Americanized football


Attorney General Loretta Lynch speaks at a packed news conference at the U.S. Attorneys Office of the Eastern District of New York following the early morning arrest of world soccer figures, including officials of FIFA, for racketeering, bribery, money laundering and fraud on May 27, 2015 in New York City. The morning arrests took place at a hotel where FIFA members were attending a meeting for the world governing body of soccer (football) in Switzerland. The Justice Department unsealed a 47 count indictment early Wednesday charging 14 world soccer figures. (Photo by Spencer Platt/Getty Images)

Soccer has finally made it to the front page of American newspapers! Americans everywhere can finally enjoy the game now that our law enforcement officials have helpfully translated the sport into a true U.S. pastime: prosecuting gangsters.

Lots of questions immediately arise from this morning's indictments.

Why is the United States bringing these charges? Perhaps a secret competition was held amongst international prosecutors, and we won the bidding over Qatar and Russia? No, that would never happen. Countries like the United Kingdom, Germany, and Spain might be far more likely candidates to police corruption in the game they love so much. But if they struck at King Blatter and missed, they could suffer serious reprisals from an organization that has amply proved its unprincipled style of governance. The United States may be the only country in the world both powerful enough and indifferent to soccer enough to hunt down FIFA.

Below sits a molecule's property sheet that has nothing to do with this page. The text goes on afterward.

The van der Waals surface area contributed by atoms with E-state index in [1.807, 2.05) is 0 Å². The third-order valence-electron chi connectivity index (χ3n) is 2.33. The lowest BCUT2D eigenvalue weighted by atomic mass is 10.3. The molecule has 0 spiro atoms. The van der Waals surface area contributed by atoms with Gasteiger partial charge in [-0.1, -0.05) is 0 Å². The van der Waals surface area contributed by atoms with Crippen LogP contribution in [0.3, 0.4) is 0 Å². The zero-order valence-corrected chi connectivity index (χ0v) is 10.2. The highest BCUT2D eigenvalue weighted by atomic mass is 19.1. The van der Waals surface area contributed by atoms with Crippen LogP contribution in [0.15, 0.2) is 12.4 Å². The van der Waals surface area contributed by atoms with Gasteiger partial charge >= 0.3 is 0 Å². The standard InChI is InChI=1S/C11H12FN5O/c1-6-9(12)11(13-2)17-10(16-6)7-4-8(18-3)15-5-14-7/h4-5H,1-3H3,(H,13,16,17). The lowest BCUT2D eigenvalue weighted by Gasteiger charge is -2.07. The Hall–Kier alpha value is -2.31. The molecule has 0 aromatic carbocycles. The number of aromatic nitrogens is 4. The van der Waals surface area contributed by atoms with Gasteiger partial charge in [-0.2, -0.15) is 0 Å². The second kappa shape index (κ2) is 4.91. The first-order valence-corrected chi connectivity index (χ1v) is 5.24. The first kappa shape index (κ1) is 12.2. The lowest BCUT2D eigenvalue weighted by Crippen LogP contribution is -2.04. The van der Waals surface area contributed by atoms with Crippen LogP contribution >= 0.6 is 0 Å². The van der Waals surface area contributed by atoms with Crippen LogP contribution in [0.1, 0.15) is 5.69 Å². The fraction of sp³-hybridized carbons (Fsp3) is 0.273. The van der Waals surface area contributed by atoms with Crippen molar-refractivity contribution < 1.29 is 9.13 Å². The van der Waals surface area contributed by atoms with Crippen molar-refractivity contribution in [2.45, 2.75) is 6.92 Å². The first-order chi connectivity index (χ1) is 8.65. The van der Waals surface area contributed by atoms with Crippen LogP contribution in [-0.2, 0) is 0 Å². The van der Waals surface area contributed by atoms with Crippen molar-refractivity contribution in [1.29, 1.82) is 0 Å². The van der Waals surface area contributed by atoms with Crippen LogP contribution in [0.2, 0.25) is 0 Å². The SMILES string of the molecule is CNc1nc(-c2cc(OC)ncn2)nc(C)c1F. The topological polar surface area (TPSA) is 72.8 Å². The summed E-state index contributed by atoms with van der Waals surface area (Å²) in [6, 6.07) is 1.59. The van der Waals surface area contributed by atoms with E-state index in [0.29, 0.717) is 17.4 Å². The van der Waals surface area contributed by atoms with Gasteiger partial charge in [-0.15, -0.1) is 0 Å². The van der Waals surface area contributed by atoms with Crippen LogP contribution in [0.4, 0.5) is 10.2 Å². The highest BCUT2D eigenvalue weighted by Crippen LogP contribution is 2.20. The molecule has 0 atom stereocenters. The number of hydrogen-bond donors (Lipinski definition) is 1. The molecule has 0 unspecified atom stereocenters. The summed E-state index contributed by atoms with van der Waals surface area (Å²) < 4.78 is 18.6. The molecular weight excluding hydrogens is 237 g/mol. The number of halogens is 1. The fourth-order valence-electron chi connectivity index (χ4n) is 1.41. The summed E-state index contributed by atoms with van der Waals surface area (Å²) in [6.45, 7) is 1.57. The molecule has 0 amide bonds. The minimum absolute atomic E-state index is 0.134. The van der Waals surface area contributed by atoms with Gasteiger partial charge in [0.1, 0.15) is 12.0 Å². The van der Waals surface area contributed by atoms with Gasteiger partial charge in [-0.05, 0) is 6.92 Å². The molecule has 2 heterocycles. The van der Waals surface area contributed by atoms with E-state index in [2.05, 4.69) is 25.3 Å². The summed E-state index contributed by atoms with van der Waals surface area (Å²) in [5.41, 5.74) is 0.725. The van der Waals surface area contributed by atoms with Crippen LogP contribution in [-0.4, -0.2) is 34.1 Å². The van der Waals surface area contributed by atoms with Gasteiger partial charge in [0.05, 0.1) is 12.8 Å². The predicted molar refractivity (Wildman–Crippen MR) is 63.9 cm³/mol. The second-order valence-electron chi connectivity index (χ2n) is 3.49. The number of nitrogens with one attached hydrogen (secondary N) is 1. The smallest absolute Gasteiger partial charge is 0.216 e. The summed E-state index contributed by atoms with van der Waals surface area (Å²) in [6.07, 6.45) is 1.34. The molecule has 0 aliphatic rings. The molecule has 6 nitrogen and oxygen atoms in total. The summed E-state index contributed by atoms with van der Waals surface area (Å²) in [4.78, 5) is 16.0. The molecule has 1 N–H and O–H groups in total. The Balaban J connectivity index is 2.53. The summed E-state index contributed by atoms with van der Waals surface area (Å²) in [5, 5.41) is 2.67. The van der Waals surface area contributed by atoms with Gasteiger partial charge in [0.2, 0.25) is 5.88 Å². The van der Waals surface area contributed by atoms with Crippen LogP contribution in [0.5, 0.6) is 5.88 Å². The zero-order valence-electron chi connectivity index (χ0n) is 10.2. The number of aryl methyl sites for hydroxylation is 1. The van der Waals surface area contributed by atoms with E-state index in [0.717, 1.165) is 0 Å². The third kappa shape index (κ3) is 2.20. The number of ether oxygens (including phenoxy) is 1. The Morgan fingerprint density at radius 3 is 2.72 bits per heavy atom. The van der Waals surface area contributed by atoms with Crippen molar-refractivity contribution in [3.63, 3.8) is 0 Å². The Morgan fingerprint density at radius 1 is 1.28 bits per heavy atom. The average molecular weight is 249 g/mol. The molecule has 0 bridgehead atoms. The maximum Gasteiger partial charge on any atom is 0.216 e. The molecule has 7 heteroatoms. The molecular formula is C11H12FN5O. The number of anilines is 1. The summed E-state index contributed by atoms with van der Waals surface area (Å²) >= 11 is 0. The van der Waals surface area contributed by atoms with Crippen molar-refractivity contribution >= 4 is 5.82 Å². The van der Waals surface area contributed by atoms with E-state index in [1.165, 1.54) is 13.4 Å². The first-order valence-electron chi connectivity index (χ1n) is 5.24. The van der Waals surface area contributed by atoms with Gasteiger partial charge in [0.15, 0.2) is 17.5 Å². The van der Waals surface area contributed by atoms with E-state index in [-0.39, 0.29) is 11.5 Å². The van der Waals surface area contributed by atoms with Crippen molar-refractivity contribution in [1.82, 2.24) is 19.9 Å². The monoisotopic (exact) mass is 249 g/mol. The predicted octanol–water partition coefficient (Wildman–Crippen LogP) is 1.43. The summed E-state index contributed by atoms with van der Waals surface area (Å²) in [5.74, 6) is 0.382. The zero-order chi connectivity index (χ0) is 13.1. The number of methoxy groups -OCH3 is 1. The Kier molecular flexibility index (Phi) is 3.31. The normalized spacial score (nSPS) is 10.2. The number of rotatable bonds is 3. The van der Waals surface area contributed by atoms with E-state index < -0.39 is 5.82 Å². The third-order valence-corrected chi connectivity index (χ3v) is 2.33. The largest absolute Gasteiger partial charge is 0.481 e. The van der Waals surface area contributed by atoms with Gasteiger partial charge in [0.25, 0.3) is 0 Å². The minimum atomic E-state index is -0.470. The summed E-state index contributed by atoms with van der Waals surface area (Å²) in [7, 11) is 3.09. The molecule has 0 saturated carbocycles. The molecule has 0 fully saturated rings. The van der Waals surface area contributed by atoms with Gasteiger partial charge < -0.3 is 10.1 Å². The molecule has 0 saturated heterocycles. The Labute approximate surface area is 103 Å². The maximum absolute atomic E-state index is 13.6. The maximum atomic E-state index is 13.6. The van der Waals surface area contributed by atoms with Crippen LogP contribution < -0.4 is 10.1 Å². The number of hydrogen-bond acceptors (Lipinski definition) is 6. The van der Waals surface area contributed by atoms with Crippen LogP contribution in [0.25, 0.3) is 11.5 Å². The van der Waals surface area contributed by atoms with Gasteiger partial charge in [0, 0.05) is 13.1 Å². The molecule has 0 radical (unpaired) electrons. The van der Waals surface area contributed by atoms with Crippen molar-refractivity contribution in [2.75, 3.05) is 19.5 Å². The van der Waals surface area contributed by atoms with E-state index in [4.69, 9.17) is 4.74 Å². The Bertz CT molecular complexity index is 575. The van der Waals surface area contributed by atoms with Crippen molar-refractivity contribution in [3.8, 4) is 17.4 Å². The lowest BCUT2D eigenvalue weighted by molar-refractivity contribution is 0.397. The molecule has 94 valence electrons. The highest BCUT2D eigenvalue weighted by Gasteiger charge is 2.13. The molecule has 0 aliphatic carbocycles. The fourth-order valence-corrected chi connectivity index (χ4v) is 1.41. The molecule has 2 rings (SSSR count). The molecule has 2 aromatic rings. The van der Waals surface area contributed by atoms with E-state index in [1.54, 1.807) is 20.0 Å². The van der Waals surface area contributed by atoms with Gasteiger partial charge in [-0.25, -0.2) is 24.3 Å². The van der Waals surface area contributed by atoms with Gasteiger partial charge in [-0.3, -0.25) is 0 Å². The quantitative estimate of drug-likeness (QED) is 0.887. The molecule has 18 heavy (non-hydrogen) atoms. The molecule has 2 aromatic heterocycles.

But why did U.S. prosecutors decide to bring this case? Perhaps FIFA's rapacious, Jabba-the-Huttian gluttony has at last offended the sensibilities of every last person on the planet. Or perhaps the attorney general tossed a coin, and FIFA beat out the IOC. Corruption in soccer wouldn't seem to be an obvious target for Loretta Lynch, just one month into her new job as the nation's highest law enforcement official. But the fact that soccer is not an obvious issue on which to grandstand in this country—and the fact that the charges have been brought by a team of major institutions (the Department of Justice, the US Attorney for the Eastern District of New York, the IRS) rather than a local prosecutor—suggests that political hay and headlines are not driving this case. A dispassionate prosecution by the full might of the U.S. government would be an awful prospect for any defendant, no matter how slick and canny, to face.

Why didn't the indictment name Sepp Blatter? A prosecution against FIFA without Blatter is like a World Cup final without a red card for headbutting. The man is a shameless, grotesque caricature at the heart of the enterprise, who surely gobbled up his share of envelopes stuffed with cash if anyone did. But the 14 defendants named Wednesday appear to have more direct connections to U.S. soil, with roles in our local federation, CONCACAF, and U.S. companies involved in the alleged graft. Perhaps the prosecutors are content to work their way up to Blatter with the fruits of these prosecutions. Let's hope so.

Finally, one tidbit from Wednesday's indictment. The information sheet at the end of the document asks for the "projected length of the trial," and the AUSA has ticked "more than 6 weeks." Ready your tents, reporters!